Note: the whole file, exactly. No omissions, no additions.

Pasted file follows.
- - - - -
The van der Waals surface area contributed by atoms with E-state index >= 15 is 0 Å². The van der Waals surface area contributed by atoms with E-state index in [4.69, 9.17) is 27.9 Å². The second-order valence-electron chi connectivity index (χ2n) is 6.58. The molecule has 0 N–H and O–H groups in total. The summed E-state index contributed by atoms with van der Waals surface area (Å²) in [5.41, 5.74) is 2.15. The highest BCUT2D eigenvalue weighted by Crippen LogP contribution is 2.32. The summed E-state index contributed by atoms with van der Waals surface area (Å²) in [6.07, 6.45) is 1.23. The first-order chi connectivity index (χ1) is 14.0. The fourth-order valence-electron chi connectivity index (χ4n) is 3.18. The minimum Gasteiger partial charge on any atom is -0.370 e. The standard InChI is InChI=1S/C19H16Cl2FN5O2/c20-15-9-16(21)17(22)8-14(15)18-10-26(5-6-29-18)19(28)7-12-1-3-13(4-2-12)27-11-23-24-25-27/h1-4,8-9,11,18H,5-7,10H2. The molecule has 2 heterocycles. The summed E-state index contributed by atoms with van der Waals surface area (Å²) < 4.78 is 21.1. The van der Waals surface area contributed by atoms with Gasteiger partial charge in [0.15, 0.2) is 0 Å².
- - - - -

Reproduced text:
The van der Waals surface area contributed by atoms with E-state index >= 15 is 0 Å². The van der Waals surface area contributed by atoms with E-state index in [4.69, 9.17) is 27.9 Å². The second-order valence-electron chi connectivity index (χ2n) is 6.58. The molecule has 0 N–H and O–H groups in total. The summed E-state index contributed by atoms with van der Waals surface area (Å²) in [5.41, 5.74) is 2.15. The highest BCUT2D eigenvalue weighted by Crippen LogP contribution is 2.32. The summed E-state index contributed by atoms with van der Waals surface area (Å²) in [6.07, 6.45) is 1.23. The first-order chi connectivity index (χ1) is 14.0. The fourth-order valence-electron chi connectivity index (χ4n) is 3.18. The minimum Gasteiger partial charge on any atom is -0.370 e. The standard InChI is InChI=1S/C19H16Cl2FN5O2/c20-15-9-16(21)17(22)8-14(15)18-10-26(5-6-29-18)19(28)7-12-1-3-13(4-2-12)27-11-23-24-25-27/h1-4,8-9,11,18H,5-7,10H2. The molecule has 2 heterocycles. The summed E-state index contributed by atoms with van der Waals surface area (Å²) < 4.78 is 21.1. The van der Waals surface area contributed by atoms with Gasteiger partial charge in [0.15, 0.2) is 0 Å².